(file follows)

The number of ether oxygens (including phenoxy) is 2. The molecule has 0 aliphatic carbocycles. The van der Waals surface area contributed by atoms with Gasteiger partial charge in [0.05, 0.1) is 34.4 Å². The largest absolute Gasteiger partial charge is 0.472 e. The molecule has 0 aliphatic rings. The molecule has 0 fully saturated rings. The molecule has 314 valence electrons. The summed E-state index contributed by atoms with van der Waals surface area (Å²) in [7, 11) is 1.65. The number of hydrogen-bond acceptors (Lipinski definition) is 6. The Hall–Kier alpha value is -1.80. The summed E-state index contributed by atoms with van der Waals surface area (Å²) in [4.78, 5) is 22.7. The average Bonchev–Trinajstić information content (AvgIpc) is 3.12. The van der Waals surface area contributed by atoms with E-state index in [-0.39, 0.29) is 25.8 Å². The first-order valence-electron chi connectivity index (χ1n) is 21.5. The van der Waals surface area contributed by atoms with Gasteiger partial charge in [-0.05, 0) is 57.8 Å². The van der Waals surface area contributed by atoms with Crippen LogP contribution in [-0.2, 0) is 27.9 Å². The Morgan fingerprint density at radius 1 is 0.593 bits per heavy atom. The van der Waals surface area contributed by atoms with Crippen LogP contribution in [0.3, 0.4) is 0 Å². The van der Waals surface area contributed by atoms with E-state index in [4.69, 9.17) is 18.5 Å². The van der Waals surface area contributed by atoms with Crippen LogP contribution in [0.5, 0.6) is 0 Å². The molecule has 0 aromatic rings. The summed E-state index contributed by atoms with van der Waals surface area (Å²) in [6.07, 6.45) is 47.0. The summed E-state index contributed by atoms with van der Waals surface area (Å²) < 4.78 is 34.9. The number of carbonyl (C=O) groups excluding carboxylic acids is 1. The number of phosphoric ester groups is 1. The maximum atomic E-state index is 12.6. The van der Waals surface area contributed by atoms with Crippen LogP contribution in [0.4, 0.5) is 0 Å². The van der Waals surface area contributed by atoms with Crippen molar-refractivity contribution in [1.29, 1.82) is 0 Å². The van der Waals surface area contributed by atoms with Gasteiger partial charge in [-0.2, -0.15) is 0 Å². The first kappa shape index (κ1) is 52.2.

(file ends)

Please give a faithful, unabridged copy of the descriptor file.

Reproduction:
The number of ether oxygens (including phenoxy) is 2. The molecule has 0 aliphatic carbocycles. The van der Waals surface area contributed by atoms with Gasteiger partial charge in [0.05, 0.1) is 34.4 Å². The largest absolute Gasteiger partial charge is 0.472 e. The molecule has 0 aliphatic rings. The molecule has 0 fully saturated rings. The molecule has 314 valence electrons. The summed E-state index contributed by atoms with van der Waals surface area (Å²) in [7, 11) is 1.65. The number of hydrogen-bond acceptors (Lipinski definition) is 6. The Hall–Kier alpha value is -1.80. The summed E-state index contributed by atoms with van der Waals surface area (Å²) in [4.78, 5) is 22.7. The average Bonchev–Trinajstić information content (AvgIpc) is 3.12. The van der Waals surface area contributed by atoms with E-state index in [-0.39, 0.29) is 25.8 Å². The first-order valence-electron chi connectivity index (χ1n) is 21.5. The van der Waals surface area contributed by atoms with Gasteiger partial charge in [-0.05, 0) is 57.8 Å². The van der Waals surface area contributed by atoms with Crippen LogP contribution in [-0.2, 0) is 27.9 Å². The Morgan fingerprint density at radius 1 is 0.593 bits per heavy atom. The van der Waals surface area contributed by atoms with Crippen LogP contribution in [0.3, 0.4) is 0 Å². The van der Waals surface area contributed by atoms with E-state index in [4.69, 9.17) is 18.5 Å². The van der Waals surface area contributed by atoms with Crippen LogP contribution in [0.5, 0.6) is 0 Å². The molecule has 0 aromatic rings. The summed E-state index contributed by atoms with van der Waals surface area (Å²) in [6.07, 6.45) is 47.0. The summed E-state index contributed by atoms with van der Waals surface area (Å²) < 4.78 is 34.9. The number of carbonyl (C=O) groups excluding carboxylic acids is 1. The number of phosphoric ester groups is 1. The maximum atomic E-state index is 12.6. The van der Waals surface area contributed by atoms with Crippen LogP contribution in [0.4, 0.5) is 0 Å². The van der Waals surface area contributed by atoms with Crippen molar-refractivity contribution in [1.29, 1.82) is 0 Å². The van der Waals surface area contributed by atoms with Gasteiger partial charge in [-0.2, -0.15) is 0 Å². The first kappa shape index (κ1) is 52.2.